Apteligent crash monitoring for mobile apps allows developers to better understand the issues that cause fatal exceptions or errors. With this type of insight into app performance, you gain a broad perspective on some of the issues that plague apps and frustrate developers. As it turns out, over 85% of all crashes on Android can be categorized into five types:
If you’ve ever built an app on Android, you’ve seen this error, so no surprise that it’s #1 on our list. The best way to avoid this exception is to assume the worst, since the most common reason for it is data going out of scope or getting garbage collected, then getting referenced later.
For this reason, the top location for NPE’s is the Android onResume() method. When the app goes to the background, it may have to get rid of some memory, losing various references along the way. To avoid this, save your data from the onPause() method into a more persistent layer like a local database or cache, then pull it back out within onResume().
Some other areas to look out for are data from intents, sensor data (i.e. camera, GPS, etc) and broadcast receivers (both data sent to them, as well as receivers that have gone out of scope). A good rule of thumb is to null-check data received in these areas before operating on it, and handle the null case appropriately to ensure the best user experience possible under the conditions.
This is one of the more frustrating exceptions for developers because it seems to happen at random – and to some extent, that’s true. OOM errors occur when the operating system needs to limit the resources being used, particularly your app’s heap allocation. This is done to keep memory free for higher-priority operations, usually OS-driven requirements.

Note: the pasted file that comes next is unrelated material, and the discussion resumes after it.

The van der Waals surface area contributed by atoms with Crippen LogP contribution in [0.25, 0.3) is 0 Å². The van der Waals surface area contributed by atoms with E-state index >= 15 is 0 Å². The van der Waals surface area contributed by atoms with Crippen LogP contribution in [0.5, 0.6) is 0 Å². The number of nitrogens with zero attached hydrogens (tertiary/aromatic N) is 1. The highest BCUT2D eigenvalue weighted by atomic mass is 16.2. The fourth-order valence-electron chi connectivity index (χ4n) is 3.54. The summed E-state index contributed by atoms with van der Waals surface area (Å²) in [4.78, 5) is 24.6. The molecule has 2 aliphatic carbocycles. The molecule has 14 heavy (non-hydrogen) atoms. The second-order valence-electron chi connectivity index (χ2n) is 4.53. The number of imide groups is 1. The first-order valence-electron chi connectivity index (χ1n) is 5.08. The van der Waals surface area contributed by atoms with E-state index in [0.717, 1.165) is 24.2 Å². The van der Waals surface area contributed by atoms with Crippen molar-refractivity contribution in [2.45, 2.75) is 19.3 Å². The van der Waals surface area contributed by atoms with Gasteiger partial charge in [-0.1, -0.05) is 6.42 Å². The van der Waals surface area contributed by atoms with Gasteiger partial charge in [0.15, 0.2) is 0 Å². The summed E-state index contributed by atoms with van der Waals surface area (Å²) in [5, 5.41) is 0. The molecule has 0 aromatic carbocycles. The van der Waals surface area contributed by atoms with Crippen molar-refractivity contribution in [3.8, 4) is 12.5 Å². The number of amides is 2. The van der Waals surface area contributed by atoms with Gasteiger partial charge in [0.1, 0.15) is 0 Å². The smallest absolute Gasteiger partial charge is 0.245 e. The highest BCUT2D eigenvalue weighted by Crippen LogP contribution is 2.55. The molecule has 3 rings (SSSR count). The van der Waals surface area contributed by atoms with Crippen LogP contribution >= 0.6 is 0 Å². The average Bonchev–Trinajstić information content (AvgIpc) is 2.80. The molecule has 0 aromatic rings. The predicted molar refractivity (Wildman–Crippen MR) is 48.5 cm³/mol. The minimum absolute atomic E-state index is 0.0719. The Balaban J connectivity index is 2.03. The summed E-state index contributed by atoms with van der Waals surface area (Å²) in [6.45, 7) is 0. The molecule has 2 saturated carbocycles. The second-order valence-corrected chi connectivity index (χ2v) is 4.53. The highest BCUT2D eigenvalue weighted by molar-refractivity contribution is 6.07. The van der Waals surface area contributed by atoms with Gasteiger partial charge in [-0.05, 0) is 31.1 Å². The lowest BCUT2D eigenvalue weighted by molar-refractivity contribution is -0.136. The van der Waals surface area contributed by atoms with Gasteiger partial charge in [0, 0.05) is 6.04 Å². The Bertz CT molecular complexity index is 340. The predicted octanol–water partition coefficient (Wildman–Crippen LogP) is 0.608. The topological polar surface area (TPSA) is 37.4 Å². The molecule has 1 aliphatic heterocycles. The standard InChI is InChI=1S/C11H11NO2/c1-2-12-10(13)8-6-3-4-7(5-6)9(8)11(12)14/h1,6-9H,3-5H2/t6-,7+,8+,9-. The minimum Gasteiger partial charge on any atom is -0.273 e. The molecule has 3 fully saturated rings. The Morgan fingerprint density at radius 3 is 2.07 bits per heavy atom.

As devices get more powerful and ship with more memory, memory management gets easier, but if you look at the number of devices in the market today, you can’t rely on your users having the latest and greatest. Even then, you still need to be careful with your resources.
One of the biggest causes of memory leaks is keeping a reference to an object longer than it’s needed. This causes your app to eat up memory that it may not even need to be using, and you hit your limit sooner.
Be sure to recycle objects like bitmaps as soon as you can – they are a common reason for memory use since images can be large, especially with today’s higher resolution screens. If you end up with too many in memory, it can start to trigger OOM exceptions. Image thumbnails are common within ListViews, where you should also be sure to utilize available tools like viewHolders as described here.
If you find your app needing a lot of memory due to its nature (always always always make sure you are adhering to proper memory standards), then you can request additional heap memory from the operating system in your manifest file with the attribute
However, keep in mind that this is a soft request, and it may or may not be granted. Furthermore the amount of increased memory will also be variable. To learn more about analyzing your app’s memory, check out this blog post.
As you may imagine, this one has to do with one or more windows within your app – but it’s usually seen when working with dialogs.
Note: The original Android dialog objects have been deprecated for a while, so if you haven’t switched to DialogFragments yet, now is the time.